When then-President Donald Trump announced his controversial decision to pull out of the Paris Climate Agreement, social media accounts around the country engaged in a passionate debate about the merits of combatting global warming. Nearer the end of his term, dual waves of race and civil justice crashed through virtual discussions across Twitter, Facebook, and beyond.
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These conversations were not new; modern climate activism predates Twitter by decades, and present-day racial activism predates the internet by well over a century. An analysis from Pew Research found the #BlackLivesMatter hashtag has been a relatively consistent presence on Twitter for the last five years, with periodic increases in usage around key events. The nature of these discussions has changed and supposedly they have been democratized in the era of mass social communications. As these long-overdue reckonings played out in this virtual arena, they brought with them a new voice, often underappreciated by those most involved.
Social media disinformation bots are computer programs that post autonomously on social media platforms, amplifying information or disinformation over hundreds of thousands of digital voices. Through practices such as “astroturfing” or “Twitter bombing,” these bots are deployed to post tens or hundreds of thousands of messages directly displaying false information or directing users to websites with fake news. Social media bots are responsible for as much as 19% of the content on platforms such as Twitter, and analyses show they play a significant role in influencing decision making. A long-awaited Senate report from the Select Committee on Intelligence found that Russian interference, including its use of disinformation bots, even influenced the 2016 U.S. presidential election, with 85 pages dedicated to “Russia’s Use of Social Media.” In particular, the report emphasized the “high volume, multiple channel” strategy enabled by social media disinformation bots.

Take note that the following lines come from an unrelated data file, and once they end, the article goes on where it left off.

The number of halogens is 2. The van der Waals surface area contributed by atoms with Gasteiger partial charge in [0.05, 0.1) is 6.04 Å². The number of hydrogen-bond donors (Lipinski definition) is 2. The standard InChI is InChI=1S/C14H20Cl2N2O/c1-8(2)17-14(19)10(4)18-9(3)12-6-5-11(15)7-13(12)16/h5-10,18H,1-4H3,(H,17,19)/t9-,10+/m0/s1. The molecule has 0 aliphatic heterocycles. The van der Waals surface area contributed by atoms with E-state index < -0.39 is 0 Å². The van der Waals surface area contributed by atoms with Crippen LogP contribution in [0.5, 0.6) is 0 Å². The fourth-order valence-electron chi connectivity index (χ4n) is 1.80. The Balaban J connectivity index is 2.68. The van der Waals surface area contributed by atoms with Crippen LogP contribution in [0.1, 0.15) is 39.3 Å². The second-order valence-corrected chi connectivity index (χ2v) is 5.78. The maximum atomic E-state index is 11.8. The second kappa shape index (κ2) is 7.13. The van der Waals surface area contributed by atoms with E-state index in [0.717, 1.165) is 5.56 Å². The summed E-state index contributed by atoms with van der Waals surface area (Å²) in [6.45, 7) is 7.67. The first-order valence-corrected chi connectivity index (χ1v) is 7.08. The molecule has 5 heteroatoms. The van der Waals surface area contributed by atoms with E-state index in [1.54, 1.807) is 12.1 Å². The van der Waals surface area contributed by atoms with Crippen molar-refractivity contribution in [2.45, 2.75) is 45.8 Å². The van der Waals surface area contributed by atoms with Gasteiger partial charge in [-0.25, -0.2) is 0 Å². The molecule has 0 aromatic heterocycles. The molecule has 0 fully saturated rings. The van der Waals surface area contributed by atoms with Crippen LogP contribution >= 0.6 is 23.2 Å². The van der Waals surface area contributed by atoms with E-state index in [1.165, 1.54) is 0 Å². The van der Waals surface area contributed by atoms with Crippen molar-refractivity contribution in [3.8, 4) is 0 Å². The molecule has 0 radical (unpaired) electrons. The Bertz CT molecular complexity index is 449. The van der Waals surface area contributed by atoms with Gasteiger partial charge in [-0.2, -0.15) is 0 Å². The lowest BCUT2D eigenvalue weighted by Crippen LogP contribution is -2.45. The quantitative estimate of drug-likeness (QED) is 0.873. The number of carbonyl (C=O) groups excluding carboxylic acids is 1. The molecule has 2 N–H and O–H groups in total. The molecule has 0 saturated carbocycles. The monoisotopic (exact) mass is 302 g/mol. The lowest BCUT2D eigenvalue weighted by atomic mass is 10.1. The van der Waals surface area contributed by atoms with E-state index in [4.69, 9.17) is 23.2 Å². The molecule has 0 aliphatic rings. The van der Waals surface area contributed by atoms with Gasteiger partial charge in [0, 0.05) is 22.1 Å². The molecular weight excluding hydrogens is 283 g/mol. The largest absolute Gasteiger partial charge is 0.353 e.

An analysis published in the journal Climate Policy assessed 880,000 tweets in the two months following the U.S. withdrawal from the Paris Climate Agreement, finding that bots were “not just prevalent, but disproportionately so in topics that were supportive of Trump’s announcement or skeptical of climate science and action.” Despite social media bots contributing as much as a quarter of climate-related tweets, many users fail to recognize their prevalence, and no major medical organizations have publicly acknowledged their threat.
Another bot-tracking project, Bot Sentinel, detected, “an uptick in inauthentic activity by accounts that were already active and also new accounts created” to spread disinformation during the height of #BlackLivesMatter. Oumou Ly, a staff fellow at Harvard University’s Berkman Klein Center, observed that the majority of the disinformation seems to be coming from the far right. “The online information environment is very asymmetric,” she told the publication Digital Trends. “The right participates more often and in a more sustained way in spreading disinformation because they have more to gain politically from it. It’s part of their political strategy.”